The problem with this explanation is that Moscow is already facing troublesome relations with much of the Sunni world due to the ongoing civil war in Syria, while its pragmatic alliance with Iran is strong enough to survive the different attitudes of the two states towards an essentially marginal issue. Moreover, changing Moscow’s policy through Kadyrov would expose Moscow’s weakness and Kadyrov’s strength. Nevertheless, since the protests took place in Russia, Moscow has balanced its rhetoric on the Rohingya issue and as Shelin has observed, Kadyrov has used the Rohingya issue as a demonstration of strength, reaching out to his support base and reminding the siloviki of Putin’s unflinching support for him.
Kadyrov may also have used the issue to profile himself in federal politics, reminding the nation of his ambitions and demonstrating his political clout to potential rivals. He therefore mobilized Russian Muslims whom he increasingly sees as his power base – now even beyond the North Caucasus. In fact, this was the first mass gathering of Russia’s Muslims in order to express an opinion on an international issue. Kadyrov’s masterminding and organization of this event adds further weight to the Chechen leader as a Muslim leader at the international level. While there is some merit to this explanation, Kadyrov appears to have worsened even further his relations with siloviki, while personally questioning Putin’s policy. If this was a rational move by Kadyrov, it was a risky one.
Finally, as a Muslim leader, Kadyrov may have felt compelled to take a stance on this heavily mediatized issue, given its sensitivity among Russia’s Muslims. He therefore made an impulsive move, which he then tried to play down. Shelin has specifically argued that, “several days of demonstrations would be enough for Kadyrov to confidently advance his objectives of presenting himself as a leader of Russia’s Muslims, shaking up federal authorities, and identifying himself as an international political actor.” Yet having achieved his goals, it would make no sense for Kadyrov to exacerbate the issue further. A recent analysis in Novaya Gazeta hints at this conclusion, pointing out Kadyrov’s reluctance to expand the issue, his unprecedented reading of a prepared text during the Grozny meeting, and his apology and consequently submissive attitude towards the Kremlin and Putin. Importantly, while initially paralyzed, Russian siloviki later dispersed the Muslim protesters in downtown Moscow. This also explains Kadyrov’s most recent appeal to refrain from carrying out any unapproved demonstrations. Indeed, Kadyrov even stated publicly that he would not condone further public protests on the Rohingya issue unless there will be a need to do so.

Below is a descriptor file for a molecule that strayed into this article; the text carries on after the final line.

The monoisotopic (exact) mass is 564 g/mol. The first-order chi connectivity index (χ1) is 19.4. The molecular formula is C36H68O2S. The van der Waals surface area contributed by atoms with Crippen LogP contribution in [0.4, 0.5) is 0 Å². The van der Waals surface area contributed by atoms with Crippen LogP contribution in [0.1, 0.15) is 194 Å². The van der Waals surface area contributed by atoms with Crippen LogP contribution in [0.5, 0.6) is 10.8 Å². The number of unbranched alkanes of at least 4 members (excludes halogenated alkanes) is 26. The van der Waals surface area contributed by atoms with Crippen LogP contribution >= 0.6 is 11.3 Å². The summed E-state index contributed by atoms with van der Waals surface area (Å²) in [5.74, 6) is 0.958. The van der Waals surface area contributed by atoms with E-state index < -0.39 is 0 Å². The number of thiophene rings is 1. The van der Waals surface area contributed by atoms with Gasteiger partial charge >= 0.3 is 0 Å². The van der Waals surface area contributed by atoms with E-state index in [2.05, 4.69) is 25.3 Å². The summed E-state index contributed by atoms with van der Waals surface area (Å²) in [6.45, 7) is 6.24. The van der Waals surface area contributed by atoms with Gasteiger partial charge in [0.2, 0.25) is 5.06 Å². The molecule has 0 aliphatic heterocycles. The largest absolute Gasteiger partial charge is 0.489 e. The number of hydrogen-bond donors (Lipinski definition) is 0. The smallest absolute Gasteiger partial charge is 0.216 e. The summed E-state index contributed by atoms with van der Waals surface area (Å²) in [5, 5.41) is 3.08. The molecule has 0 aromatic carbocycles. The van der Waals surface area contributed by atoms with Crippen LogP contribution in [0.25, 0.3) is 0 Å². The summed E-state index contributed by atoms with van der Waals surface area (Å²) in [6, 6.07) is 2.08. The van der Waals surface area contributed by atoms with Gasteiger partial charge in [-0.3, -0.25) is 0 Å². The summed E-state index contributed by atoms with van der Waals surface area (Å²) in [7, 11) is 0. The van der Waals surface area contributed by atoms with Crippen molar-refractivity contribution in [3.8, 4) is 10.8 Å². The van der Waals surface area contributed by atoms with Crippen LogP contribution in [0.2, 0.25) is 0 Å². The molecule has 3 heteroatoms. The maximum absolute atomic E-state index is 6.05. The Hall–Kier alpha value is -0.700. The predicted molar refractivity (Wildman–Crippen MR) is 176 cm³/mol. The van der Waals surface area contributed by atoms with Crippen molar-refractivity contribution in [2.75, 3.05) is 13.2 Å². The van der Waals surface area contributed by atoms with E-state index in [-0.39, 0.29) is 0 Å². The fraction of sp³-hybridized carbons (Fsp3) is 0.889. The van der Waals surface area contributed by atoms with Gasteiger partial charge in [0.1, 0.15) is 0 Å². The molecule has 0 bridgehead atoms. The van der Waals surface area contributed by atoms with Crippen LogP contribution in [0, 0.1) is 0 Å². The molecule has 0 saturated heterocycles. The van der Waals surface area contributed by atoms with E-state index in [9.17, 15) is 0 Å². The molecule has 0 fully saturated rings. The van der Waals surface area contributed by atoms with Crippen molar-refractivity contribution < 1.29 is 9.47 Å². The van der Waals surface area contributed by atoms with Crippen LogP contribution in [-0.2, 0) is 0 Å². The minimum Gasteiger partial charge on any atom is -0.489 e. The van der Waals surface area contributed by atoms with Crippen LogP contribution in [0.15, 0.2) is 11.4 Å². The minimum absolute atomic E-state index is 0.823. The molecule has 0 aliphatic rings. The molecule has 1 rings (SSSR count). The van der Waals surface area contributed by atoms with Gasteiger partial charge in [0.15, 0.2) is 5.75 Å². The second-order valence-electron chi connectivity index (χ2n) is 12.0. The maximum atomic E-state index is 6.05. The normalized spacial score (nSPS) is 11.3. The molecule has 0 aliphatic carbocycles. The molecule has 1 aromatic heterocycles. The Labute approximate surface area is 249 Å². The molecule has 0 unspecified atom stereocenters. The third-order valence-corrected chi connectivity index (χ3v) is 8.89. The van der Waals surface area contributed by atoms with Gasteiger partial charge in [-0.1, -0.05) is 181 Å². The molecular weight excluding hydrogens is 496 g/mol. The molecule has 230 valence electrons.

CONCLUSIONS: Whether the mass mobilization of Russia’s Muslims to protests against Myanmar’s government treatment of Muslims was a coordinated and carefully planned move on Kadyrov’s part, or the result of a miscalculation, Kadyrov seems to have achieved short-term gains from the events. Not only did the Chechen leader manage to solidify his position as a leader of Russia’s Muslim community and to portray himself as an international player and champion of the world’s Muslims, with political reach far beyond federal confines. He also reminded siloviki and his rivals of his unprecedented strength. Along with his relatively recent posture as a human rights defender, Kadyrov also reinstated his loyalty to Putin and confirmed that he remains an obedient “federal subject.” While Kadyrov’s recent moves may raise concerns in the ranks of siloviki and rivals at the federal level that he is becoming uncontrollable, these steps indicate that Kadyrov is confident in Putin’s backing. Although it remains possible that the events resulted from a miscalculation on Kadyrov’s part, the fact that he suffered no consequences is the best indicator of Kadyrov’s impunity stemming from what seems to be Putin’s infinite support for him.
AUTHOR’S BIO: Emil A. Souleimanov is associate professor at the Department of Security Studies, Institute of Political Studies, Faculty of Social Sciences, Charles University. His recent publications include Iran’s Azerbaijan Question in Evolution: Identity, Society, and Regional Security. Huseyn Aliyev is a political scientist based at the Centre for Security Studies (CSS), Metropolitan University Prague.
Image source: By kremlin.ru accessed on 10.24. 2017